- Valuation of Business Interests. The panel discussed two cases on “tax affecting” on valuation of closely held entities, which is to adjust for certain differences between pass-through entities and C corporations. Tax-affecting was approved by a district court in Kress v. United States, after being applied by both the Kress’ and the Government’s expert. In Estate of Jones v. Commissioner, the Tax Court approved valuing timberland by an income approach rather than net asset value and approved tax-affecting for valuing interests in an S corporation and a limited partnership.
- Defined Value Clauses. In Coal Property Holdings, LLC v. Commissioner, a savings clause was rejected by the court in a conservation easement case and deemed a condition subsequent clause. Although the case was not directly relevant to formula valuation clauses, it is interesting in its discussion of saving clauses generally and the IRS’ and court’s rejection of clauses that change results after the fact. The panel discussed that while there is little downside with including general savings clause in a document, a specific override may work better.
- PLR on GST. Private Letter Ruling 201936001 ruled that while the taxpayer failed to include a notice of allocation, the taxpayer substantially complied with the requirements for allocating GST exemption to an indirect skip trust. Despite the generous ruling, the panel noted that for the avoidance of such issues, taxpayers should not only check the box for elections, but also include attachments noting which elections were made.
- PLRs on Extension of Time. Several rulings discussed 9100 relief with respect to GST allocation. Private Letter Ruling 201923022 allowed an extension of time to taxpayers to allocate GST exemption. Private Letter Rulings 201927014, 201927015, and 201929006 ruled that the taxpayers are granted an extension of time to opt out of automatic allocation of GST exemption. The panel noted that 9100 relief would not be available to take away an affirmative election for GST to apply.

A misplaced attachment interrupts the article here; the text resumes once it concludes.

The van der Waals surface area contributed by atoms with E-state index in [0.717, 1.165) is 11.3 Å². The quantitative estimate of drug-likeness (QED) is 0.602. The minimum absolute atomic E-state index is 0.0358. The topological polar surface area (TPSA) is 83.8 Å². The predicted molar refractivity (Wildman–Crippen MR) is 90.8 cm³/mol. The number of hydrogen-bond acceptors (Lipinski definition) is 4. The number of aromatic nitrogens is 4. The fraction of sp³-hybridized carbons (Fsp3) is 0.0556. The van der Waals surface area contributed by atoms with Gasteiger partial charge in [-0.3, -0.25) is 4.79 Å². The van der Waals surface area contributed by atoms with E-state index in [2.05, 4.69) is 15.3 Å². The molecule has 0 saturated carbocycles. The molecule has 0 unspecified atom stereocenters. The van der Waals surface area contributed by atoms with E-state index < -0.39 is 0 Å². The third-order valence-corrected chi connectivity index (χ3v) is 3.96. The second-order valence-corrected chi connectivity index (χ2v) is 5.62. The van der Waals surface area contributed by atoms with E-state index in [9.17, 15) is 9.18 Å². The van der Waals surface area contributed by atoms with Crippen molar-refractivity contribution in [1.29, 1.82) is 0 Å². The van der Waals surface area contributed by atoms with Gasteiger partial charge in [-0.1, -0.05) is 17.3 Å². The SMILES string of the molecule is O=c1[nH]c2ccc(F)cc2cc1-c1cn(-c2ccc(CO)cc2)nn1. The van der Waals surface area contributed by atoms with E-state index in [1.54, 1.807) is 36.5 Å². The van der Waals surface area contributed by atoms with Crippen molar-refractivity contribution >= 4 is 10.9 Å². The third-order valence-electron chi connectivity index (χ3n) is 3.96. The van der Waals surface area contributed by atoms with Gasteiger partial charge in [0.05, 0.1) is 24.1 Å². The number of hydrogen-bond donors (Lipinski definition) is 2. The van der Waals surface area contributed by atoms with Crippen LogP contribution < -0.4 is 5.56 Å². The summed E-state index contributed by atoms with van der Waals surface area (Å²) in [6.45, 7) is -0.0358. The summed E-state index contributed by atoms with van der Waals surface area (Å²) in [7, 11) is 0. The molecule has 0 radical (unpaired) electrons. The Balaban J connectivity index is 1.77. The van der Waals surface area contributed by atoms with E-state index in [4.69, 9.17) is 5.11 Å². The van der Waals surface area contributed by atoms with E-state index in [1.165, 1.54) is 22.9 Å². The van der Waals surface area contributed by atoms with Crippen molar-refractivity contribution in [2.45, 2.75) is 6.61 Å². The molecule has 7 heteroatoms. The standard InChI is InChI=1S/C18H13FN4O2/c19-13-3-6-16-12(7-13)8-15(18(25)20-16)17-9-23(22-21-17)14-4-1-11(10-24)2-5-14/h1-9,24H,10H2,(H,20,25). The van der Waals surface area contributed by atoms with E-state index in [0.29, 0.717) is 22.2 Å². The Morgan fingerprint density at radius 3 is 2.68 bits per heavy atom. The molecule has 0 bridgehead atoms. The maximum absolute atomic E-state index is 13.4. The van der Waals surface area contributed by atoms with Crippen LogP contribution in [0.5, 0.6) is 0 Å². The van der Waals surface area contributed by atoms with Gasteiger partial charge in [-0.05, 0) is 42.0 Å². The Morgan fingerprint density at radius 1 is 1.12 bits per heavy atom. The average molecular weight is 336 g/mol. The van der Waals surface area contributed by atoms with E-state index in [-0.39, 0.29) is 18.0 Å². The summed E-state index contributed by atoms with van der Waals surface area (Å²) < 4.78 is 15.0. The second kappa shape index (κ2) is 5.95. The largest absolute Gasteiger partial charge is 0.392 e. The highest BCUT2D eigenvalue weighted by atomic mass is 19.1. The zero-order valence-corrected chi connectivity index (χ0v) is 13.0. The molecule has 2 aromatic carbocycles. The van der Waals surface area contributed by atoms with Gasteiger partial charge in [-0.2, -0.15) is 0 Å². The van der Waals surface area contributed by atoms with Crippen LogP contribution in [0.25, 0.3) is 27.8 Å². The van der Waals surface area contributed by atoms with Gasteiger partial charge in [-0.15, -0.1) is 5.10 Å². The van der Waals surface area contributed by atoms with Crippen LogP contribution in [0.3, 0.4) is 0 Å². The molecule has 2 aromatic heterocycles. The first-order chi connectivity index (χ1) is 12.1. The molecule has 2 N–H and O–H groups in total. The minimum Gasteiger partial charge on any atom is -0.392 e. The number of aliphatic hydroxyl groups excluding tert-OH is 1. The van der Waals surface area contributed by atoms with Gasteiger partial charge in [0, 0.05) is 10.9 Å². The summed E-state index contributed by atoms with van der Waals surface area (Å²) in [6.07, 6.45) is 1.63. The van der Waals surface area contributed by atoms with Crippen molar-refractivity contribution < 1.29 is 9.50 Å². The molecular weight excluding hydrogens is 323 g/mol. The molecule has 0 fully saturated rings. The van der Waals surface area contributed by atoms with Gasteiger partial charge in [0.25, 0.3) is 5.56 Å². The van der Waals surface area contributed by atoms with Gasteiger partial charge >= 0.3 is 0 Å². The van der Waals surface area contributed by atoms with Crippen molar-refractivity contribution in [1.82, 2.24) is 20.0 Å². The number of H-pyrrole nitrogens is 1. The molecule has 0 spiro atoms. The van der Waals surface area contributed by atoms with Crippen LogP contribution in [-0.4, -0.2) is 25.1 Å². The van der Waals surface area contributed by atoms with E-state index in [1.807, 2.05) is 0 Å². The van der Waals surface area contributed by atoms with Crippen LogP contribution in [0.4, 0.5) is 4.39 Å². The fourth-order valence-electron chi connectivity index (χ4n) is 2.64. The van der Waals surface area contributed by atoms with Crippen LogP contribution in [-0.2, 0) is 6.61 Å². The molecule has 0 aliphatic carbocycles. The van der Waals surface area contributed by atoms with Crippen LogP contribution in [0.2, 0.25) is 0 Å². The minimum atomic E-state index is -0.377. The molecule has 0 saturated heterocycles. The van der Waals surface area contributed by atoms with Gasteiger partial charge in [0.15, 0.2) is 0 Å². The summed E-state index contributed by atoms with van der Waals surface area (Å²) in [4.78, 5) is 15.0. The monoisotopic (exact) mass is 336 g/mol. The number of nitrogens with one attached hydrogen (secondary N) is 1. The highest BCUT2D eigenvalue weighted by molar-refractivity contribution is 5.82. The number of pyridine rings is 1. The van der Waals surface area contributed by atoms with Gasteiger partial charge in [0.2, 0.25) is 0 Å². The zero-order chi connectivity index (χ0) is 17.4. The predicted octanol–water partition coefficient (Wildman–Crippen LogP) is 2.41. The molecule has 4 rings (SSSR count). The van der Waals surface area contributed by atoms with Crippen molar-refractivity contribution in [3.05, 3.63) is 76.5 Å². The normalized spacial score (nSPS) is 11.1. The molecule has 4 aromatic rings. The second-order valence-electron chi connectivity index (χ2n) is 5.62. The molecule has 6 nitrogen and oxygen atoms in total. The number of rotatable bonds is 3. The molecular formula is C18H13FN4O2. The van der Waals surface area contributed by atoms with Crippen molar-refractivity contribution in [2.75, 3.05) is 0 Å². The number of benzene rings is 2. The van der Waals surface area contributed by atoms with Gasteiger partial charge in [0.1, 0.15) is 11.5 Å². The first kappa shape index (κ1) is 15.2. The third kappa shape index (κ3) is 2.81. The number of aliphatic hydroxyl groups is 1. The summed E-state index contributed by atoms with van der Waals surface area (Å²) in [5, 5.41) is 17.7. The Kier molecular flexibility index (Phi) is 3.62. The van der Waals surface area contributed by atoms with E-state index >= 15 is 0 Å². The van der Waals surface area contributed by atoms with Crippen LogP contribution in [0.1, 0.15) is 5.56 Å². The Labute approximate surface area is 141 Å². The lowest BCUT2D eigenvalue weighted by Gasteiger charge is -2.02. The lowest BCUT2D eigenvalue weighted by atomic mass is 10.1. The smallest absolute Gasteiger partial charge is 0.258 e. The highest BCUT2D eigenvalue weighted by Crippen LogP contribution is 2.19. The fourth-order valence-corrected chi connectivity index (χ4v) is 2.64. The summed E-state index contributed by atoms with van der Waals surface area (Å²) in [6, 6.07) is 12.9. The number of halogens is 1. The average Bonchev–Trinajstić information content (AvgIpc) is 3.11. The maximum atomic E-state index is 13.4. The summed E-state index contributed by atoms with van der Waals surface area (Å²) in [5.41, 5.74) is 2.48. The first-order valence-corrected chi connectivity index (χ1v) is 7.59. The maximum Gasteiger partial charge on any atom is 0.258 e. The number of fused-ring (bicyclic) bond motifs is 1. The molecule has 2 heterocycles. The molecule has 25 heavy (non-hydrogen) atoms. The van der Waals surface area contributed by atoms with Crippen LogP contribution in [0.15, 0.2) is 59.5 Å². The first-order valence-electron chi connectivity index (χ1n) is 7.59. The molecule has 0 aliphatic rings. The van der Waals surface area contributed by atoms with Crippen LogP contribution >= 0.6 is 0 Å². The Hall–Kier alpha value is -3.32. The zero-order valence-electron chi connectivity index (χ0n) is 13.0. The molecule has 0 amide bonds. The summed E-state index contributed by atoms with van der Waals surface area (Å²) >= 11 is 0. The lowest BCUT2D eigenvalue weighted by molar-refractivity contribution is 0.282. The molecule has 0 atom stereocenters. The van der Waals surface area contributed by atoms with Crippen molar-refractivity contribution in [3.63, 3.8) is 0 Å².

- PLRs on Portability. There were a number of PLRs discussing portability (Private Letter Rulings 201850015, 201852016, 201852018, 201902027, 201921008, 201923001, 201923014, and 201929013). Generally, in each of these rulings, decedent died and was survived by spouse, and the estate did not file a timely return to make the portability election. The estate found out its failure to elect portability after the due date for making the election. For instances that the value of decedent’s gross estate was less than the basic exclusion amount in the year of decedent’s death (including taxable gifts made during his lifetime), 9100 relief was allowed. The rulings did not permit a late portability election and 9100 relief when the estate was over the filing threshold, even if no estate tax was owed because of the marital, charitable, or other deductions. Note also that there is a 2 year rule under Revenue Procedure 2017-34, where it is possible to file the return for portability without 9100 relief.
Federal Estate and Trust Income Tax Developments
- INGs. Recent rulings provide and reiterate the “cookbook” on establishing an incomplete non-grantor trust. (Private Letter Rulings 201848002, 201848009, 201850001 through 201850006, 201852009, 201852014, 201908002 through 201908007, and 201925005 through 201925010).